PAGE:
Willie May – Maiuke – Ukelele Music | Album Review

Willie May – Maiuke – Ukelele Music

Self-Release 2016

12 tracks; 42 minutes

www.williemaymusic.com

Buffalo, NY’s Willie May is an eclectic musician, having made electric and acoustic albums in the past. On this release, however, he sets himself a new challenge with an album of mainly unaccompanied ukulele pieces. Willie wrote ten of the twelve songs here and produced the album. Evan Laedke joins him on melodica on two tracks (including one that he wrote), Mark Panfil plays accordion on one track and harmonica on two and Randy Bolman plays drums on one tune; otherwise everything you hear is Willie who adds some guitar, bass, kalimba and ocarina to his ukulele and vocals.

The ukulele is not heard often in the blues and it is interesting to hear Willie feature the instrument throughout though the music here is far from all blues, my I-Tunes classifying the album as ‘Country & Western’ though folk might be equally appropriate in some cases. On such a minimalist recording there really is no place to hide and Willie’s vocals are not the most robust though some of the songs work fine. Opener “Go Back Home” has a wistful lyric for which the lone ukelele makes the ideal accompaniment and “Another Moon Song” lopes along effectively with the accordion adding a dimension to the song which finds Willie getting ready to move on in life. “”Damn That Gubmint” (AKA government) with the rather strange melodica and “Shaken’ Tree Blues” are more blues than what has preceded but “Still Love You” (the only track with drums) is more of a catchy pop song with rather obvious lyrics.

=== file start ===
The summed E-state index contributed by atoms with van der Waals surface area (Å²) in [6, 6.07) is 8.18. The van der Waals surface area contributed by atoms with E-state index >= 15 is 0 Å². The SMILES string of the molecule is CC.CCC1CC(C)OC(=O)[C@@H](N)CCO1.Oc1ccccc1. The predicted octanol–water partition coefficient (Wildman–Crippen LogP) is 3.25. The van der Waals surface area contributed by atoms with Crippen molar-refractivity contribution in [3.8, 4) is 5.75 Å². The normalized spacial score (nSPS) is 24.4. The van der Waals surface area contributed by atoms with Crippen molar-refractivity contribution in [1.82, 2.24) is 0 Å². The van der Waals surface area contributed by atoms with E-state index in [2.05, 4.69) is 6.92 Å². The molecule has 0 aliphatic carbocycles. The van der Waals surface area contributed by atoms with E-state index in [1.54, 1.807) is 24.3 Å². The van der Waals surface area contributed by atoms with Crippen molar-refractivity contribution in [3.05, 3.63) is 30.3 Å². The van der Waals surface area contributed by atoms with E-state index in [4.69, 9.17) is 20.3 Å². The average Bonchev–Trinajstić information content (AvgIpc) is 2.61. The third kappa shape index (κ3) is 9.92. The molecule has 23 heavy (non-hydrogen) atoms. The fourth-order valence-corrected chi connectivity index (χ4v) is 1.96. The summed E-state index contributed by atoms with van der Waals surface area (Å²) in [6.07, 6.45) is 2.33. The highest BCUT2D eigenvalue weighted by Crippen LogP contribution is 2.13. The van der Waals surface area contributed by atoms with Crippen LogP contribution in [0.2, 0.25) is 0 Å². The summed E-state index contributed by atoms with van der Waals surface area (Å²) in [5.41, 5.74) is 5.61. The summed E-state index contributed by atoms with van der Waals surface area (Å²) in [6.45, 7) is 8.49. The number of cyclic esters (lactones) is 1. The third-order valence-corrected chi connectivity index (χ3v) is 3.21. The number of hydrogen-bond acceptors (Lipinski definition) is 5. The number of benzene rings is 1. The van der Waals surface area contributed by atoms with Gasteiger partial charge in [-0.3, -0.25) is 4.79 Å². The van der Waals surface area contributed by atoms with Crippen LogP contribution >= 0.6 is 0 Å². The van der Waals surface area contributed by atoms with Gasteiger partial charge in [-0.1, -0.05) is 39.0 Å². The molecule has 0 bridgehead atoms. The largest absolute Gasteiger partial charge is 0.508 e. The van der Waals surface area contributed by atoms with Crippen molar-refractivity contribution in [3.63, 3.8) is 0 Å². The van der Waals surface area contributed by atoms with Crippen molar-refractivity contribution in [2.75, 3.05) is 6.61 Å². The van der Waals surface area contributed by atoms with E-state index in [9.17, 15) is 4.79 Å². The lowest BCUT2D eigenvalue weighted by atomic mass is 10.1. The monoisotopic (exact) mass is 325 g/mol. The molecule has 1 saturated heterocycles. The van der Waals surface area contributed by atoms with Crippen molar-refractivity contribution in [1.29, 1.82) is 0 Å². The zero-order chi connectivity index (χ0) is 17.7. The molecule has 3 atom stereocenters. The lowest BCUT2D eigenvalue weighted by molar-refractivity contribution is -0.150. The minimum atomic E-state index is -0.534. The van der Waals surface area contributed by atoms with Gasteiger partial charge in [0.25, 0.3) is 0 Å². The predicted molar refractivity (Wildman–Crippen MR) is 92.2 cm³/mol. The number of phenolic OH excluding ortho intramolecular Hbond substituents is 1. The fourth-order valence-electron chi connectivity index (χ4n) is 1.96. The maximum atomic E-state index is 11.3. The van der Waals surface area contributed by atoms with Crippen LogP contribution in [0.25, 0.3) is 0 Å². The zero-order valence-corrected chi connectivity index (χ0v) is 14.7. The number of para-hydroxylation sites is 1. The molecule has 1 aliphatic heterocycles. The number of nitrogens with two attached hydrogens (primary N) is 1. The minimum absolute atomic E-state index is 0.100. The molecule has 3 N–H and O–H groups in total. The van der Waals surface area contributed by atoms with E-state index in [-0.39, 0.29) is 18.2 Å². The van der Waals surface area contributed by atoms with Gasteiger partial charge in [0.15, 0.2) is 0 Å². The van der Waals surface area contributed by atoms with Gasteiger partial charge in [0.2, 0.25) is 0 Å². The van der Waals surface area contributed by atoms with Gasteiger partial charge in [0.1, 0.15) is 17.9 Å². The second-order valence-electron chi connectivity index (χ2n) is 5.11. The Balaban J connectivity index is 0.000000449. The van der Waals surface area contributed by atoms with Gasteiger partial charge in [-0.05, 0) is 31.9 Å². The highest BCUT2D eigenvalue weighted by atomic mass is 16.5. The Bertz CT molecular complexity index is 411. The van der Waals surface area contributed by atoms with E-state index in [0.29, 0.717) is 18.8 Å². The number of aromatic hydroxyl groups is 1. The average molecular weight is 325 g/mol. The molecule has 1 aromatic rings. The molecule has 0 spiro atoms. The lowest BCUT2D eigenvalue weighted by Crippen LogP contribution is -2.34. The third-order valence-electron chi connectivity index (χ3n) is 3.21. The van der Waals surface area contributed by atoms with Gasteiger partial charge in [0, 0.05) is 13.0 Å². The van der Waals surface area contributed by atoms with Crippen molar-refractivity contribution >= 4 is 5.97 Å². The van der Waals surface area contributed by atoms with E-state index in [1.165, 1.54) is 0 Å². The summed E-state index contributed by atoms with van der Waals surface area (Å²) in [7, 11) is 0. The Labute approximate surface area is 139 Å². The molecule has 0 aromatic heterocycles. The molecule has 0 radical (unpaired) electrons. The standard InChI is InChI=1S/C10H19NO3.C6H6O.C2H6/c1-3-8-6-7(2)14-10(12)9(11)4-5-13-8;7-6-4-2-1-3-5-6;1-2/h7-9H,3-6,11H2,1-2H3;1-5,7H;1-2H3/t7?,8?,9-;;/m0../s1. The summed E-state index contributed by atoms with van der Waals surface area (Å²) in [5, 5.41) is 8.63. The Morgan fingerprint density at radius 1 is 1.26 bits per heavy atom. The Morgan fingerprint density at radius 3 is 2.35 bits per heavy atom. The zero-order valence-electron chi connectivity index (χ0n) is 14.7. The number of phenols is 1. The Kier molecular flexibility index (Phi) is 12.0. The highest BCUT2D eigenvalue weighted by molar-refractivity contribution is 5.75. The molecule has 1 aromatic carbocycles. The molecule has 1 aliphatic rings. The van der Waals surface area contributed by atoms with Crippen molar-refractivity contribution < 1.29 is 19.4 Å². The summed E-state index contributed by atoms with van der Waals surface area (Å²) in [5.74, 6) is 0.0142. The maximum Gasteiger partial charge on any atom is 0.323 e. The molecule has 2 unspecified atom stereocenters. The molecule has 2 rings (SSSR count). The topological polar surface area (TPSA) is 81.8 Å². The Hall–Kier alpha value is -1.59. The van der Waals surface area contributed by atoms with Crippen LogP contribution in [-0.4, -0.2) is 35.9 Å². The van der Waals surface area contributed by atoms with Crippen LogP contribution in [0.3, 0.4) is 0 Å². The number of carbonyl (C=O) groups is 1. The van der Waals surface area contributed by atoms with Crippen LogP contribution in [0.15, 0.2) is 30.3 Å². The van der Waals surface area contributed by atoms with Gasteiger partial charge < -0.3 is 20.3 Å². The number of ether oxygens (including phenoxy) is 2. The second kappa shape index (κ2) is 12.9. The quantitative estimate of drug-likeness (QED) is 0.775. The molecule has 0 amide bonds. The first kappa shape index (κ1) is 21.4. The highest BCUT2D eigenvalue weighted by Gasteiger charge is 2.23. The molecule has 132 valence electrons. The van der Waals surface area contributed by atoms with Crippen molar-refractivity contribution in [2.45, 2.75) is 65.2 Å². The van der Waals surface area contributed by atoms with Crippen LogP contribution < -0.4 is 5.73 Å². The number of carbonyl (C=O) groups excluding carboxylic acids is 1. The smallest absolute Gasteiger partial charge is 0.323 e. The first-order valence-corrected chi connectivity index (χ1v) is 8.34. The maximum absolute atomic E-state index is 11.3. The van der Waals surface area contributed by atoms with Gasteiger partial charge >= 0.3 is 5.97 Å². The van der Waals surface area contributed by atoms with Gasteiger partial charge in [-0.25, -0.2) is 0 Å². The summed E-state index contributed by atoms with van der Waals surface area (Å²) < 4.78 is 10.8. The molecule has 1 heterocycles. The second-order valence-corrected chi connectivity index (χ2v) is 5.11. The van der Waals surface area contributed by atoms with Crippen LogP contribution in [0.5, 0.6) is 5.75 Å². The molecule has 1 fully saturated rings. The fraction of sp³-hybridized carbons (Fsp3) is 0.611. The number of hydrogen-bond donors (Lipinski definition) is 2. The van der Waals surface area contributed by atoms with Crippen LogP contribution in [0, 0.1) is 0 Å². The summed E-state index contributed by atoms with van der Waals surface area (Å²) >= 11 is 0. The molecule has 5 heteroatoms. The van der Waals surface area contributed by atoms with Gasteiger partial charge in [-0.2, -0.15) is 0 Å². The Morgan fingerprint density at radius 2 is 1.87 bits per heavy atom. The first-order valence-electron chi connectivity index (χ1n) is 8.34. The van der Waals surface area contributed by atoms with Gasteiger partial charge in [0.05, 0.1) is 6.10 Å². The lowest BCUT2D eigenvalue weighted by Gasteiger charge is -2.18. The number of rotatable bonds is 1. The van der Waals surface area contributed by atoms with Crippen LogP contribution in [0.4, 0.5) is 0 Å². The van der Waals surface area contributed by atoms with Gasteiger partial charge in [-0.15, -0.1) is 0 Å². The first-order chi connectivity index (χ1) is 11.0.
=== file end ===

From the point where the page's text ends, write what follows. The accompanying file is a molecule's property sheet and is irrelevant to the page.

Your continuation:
Elsewhere Willie finds a little island vibe in “Wish You Could Stay” and “Made In The Shade” in which he sounds very contented with his lot – “I think I got it made”. The last two tracks add harmonica: “Hey Big Fannie” is a comic piece, a swinging blues on which the harp adds a definite blues feel, making it possibly the strongest track here; “Zombie Dance” was written by Ron Kain and adds a spooky feel with mention of a shaman and zombies who have “come to dance all night long”.

This is not an album that appealed to this reviewer’s tastes but Willie’s fans will no doubt appreciate his desire to explore new directions.

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